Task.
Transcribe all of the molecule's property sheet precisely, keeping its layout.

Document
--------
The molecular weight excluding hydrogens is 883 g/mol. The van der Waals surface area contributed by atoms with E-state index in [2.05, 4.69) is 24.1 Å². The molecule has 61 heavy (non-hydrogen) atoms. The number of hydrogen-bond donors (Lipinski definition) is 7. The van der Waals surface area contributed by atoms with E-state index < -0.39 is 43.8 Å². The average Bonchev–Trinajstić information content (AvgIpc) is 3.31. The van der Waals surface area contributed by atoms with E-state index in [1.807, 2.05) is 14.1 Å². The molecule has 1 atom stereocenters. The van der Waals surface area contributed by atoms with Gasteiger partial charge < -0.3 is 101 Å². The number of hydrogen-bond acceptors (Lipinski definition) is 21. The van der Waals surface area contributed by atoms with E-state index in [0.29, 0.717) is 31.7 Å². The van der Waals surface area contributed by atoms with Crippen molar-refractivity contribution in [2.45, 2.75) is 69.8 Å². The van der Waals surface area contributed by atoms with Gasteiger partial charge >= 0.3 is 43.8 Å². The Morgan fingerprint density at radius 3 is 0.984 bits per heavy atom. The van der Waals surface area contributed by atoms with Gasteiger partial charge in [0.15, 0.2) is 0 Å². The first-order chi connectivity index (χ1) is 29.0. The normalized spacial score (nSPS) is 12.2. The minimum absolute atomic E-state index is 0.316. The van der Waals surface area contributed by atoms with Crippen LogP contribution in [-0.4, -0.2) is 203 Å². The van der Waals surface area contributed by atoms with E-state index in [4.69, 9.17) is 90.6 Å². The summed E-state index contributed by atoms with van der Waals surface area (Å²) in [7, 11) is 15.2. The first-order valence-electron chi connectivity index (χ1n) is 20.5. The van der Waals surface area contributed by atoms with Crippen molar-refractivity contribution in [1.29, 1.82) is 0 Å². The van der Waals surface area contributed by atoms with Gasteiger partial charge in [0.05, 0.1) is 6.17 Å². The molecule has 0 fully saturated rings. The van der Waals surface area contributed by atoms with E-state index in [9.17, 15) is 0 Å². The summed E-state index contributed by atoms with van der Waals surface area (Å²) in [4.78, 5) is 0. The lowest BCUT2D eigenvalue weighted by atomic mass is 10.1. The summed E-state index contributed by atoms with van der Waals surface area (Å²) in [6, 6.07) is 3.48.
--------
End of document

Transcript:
The molecular weight excluding hydrogens is 883 g/mol. The van der Waals surface area contributed by atoms with E-state index in [2.05, 4.69) is 24.1 Å². The molecule has 61 heavy (non-hydrogen) atoms. The number of hydrogen-bond donors (Lipinski definition) is 7. The van der Waals surface area contributed by atoms with E-state index < -0.39 is 43.8 Å². The average Bonchev–Trinajstić information content (AvgIpc) is 3.31. The van der Waals surface area contributed by atoms with E-state index in [1.807, 2.05) is 14.1 Å². The molecule has 1 atom stereocenters. The van der Waals surface area contributed by atoms with Gasteiger partial charge < -0.3 is 101 Å². The number of hydrogen-bond acceptors (Lipinski definition) is 21. The van der Waals surface area contributed by atoms with E-state index in [0.29, 0.717) is 31.7 Å². The van der Waals surface area contributed by atoms with Crippen molar-refractivity contribution in [2.45, 2.75) is 69.8 Å². The van der Waals surface area contributed by atoms with Gasteiger partial charge >= 0.3 is 43.8 Å². The Morgan fingerprint density at radius 3 is 0.984 bits per heavy atom. The van der Waals surface area contributed by atoms with Gasteiger partial charge in [0.15, 0.2) is 0 Å². The first-order chi connectivity index (χ1) is 29.0. The normalized spacial score (nSPS) is 12.2. The minimum absolute atomic E-state index is 0.316. The van der Waals surface area contributed by atoms with Crippen LogP contribution in [-0.4, -0.2) is 203 Å². The van der Waals surface area contributed by atoms with E-state index in [4.69, 9.17) is 90.6 Å². The summed E-state index contributed by atoms with van der Waals surface area (Å²) in [7, 11) is 15.2. The first-order valence-electron chi connectivity index (χ1n) is 20.5. The van der Waals surface area contributed by atoms with Crippen molar-refractivity contribution in [1.29, 1.82) is 0 Å². The van der Waals surface area contributed by atoms with Gasteiger partial charge in [0.05, 0.1) is 6.17 Å². The molecule has 0 fully saturated rings. The van der Waals surface area contributed by atoms with E-state index in [9.17, 15) is 0 Å². The summed E-state index contributed by atoms with van der Waals surface area (Å²) in [4.78, 5) is 0. The lowest BCUT2D eigenvalue weighted by atomic mass is 10.1. The summed E-state index contributed by atoms with van der Waals surface area (Å²) in [6, 6.07) is 3.48.